Surveyors press owners to fill flats above shops

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The Independent Online
FINANCIAL institutions are looking like poor estate managers by letting flats go empty over shops and other town centre businesses, says the Royal Institution of Chartered Surveyors. The RICS calculates that more than 80,000 people now homeless or living in unsuitable accommodations could be housed if just 80 of these institutions changed their policy.

Some owners of town centre properties are now seeing the sense in letting previously vacant flats, gaining rent and security as a result. Boots is renting out flats on the market, and Norwich Union has assisted RICS in a new scheme at Haywards Heath in Sussex.

Last month a single-parent family moved from a hostel into a flat over a shop as tenants of the Mid- Sussex Housing Association. The cost of refurbishing the property were met by the association with a grant from the local council. Property owner Norwich Union and leaseholder QS Familywear co-operated in enabling the project.

RICS says many more empty flats could be let if the owners co- operated; the retailers themselves are often prevented by the terms of their leases from sub-letting.

As part of the Spare Space? campaign, RICS representatives are visiting financial institutions that own an estimated 80 per cent of the properties deemed sutiable for occupancy. The campaign chairman, Michael Newey, said the effort may be extended to encouraging shareholders to put pressure on companies to change policy.

'At a conservative estimate, there are 100,000 suitable flats lying empty,' Mr Newey said, adding that the Government had put the figure in London alone at 93,000.

'Eighty per cent of these are owned by 80 organisations, and the decisions of these 80 probably have more effect than the policies of local authorities. The prohibition in leases of anyone living or eating on the premises is writing off large numbers of properties.'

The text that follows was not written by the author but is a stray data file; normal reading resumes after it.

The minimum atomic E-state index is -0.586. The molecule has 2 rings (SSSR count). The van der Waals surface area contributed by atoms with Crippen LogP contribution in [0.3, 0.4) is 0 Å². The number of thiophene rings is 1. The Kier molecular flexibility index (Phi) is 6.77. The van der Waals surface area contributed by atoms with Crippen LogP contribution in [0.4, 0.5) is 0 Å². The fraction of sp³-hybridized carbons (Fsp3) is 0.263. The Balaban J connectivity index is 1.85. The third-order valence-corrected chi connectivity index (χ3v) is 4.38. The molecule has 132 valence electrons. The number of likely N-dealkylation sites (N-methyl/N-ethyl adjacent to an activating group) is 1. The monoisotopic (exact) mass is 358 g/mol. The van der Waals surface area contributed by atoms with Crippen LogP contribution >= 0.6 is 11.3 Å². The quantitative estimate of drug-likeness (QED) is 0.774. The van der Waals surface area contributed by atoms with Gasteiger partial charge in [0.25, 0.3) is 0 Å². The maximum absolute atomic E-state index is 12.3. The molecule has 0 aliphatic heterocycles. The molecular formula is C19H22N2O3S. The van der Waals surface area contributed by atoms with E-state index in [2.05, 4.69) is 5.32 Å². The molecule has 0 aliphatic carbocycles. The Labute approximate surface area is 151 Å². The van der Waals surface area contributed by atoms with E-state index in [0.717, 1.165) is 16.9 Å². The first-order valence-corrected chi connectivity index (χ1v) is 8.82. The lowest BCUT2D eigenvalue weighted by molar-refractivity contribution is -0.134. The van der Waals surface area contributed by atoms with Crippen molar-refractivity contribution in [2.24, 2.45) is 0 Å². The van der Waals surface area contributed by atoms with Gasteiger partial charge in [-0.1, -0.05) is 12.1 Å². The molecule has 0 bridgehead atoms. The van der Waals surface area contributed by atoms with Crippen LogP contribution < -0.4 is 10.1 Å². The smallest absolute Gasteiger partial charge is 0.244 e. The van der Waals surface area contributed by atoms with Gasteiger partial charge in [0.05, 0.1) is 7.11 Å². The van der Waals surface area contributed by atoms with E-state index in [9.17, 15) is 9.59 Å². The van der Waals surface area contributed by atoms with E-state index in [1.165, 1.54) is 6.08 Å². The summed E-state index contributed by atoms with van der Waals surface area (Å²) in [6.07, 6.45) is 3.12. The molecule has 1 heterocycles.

Both RICS and the Institute of Housing have called for 100,000 new properties a year to be built to deal with the housing shortage. Mr Newey suggested that a policy review by property owners could therefore save large amounts of green belt land from development. 'It is a matter of releasing the land's hidden resources,' he said.

The advent of assured short- hold tenancies, which do not provide security of tenure, should have encouraged property owners to review practice on leases, he added.

The RICS initiative has attracted criticism, however, from the Living Over The Shop scheme funded by the Department of Environment and the Housing Corporation. Ann Petherick, director of LOTS, said: 'They have duplicated what I have already done. It is unfortunate RICS got involved at all. There are structural reasons for the problems, and the institutions have no control over what happens once a property is leased. They can't take the initiative. The wording of leases can only be changed once owners see the successes - not by people telling them to do it. Things won't change overnight,' she said.

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